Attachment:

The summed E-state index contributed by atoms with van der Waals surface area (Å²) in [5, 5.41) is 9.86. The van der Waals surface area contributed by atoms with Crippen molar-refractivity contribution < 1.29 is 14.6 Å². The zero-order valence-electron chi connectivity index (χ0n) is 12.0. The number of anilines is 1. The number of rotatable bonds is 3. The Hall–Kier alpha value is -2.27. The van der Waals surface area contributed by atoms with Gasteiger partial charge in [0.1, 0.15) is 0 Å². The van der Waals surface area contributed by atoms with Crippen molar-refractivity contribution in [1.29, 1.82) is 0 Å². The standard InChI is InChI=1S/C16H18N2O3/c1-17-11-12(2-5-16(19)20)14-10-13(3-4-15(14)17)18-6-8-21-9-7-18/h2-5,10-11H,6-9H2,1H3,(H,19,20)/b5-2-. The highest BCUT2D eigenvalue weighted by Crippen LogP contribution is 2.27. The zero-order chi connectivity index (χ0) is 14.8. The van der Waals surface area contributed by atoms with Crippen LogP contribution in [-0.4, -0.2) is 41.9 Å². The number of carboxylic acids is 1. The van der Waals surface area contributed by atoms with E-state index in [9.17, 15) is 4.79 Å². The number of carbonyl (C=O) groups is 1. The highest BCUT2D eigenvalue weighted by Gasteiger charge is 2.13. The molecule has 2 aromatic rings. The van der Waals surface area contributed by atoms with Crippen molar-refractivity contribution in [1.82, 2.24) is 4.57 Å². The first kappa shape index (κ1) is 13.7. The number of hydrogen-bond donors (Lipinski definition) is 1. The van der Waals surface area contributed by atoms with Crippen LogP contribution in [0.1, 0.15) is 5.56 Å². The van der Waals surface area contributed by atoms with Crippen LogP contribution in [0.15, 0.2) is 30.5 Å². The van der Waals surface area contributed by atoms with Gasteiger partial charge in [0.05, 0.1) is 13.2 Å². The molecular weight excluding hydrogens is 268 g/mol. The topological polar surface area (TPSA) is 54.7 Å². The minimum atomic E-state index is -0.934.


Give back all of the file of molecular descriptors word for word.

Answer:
The summed E-state index contributed by atoms with van der Waals surface area (Å²) in [5, 5.41) is 9.86. The van der Waals surface area contributed by atoms with Crippen molar-refractivity contribution < 1.29 is 14.6 Å². The zero-order valence-electron chi connectivity index (χ0n) is 12.0. The number of anilines is 1. The number of rotatable bonds is 3. The Hall–Kier alpha value is -2.27. The van der Waals surface area contributed by atoms with Gasteiger partial charge in [0.1, 0.15) is 0 Å². The van der Waals surface area contributed by atoms with Crippen molar-refractivity contribution in [1.29, 1.82) is 0 Å². The standard InChI is InChI=1S/C16H18N2O3/c1-17-11-12(2-5-16(19)20)14-10-13(3-4-15(14)17)18-6-8-21-9-7-18/h2-5,10-11H,6-9H2,1H3,(H,19,20)/b5-2-. The highest BCUT2D eigenvalue weighted by Crippen LogP contribution is 2.27. The zero-order chi connectivity index (χ0) is 14.8. The van der Waals surface area contributed by atoms with Crippen LogP contribution in [-0.4, -0.2) is 41.9 Å². The number of carboxylic acids is 1. The van der Waals surface area contributed by atoms with E-state index in [9.17, 15) is 4.79 Å². The number of carbonyl (C=O) groups is 1. The highest BCUT2D eigenvalue weighted by Gasteiger charge is 2.13. The molecule has 2 aromatic rings. The van der Waals surface area contributed by atoms with Crippen molar-refractivity contribution in [1.82, 2.24) is 4.57 Å². The first kappa shape index (κ1) is 13.7. The number of hydrogen-bond donors (Lipinski definition) is 1. The van der Waals surface area contributed by atoms with Crippen LogP contribution in [0.1, 0.15) is 5.56 Å². The van der Waals surface area contributed by atoms with Crippen LogP contribution in [0.15, 0.2) is 30.5 Å². The van der Waals surface area contributed by atoms with Gasteiger partial charge in [0.05, 0.1) is 13.2 Å². The molecular weight excluding hydrogens is 268 g/mol. The topological polar surface area (TPSA) is 54.7 Å². The minimum atomic E-state index is -0.934.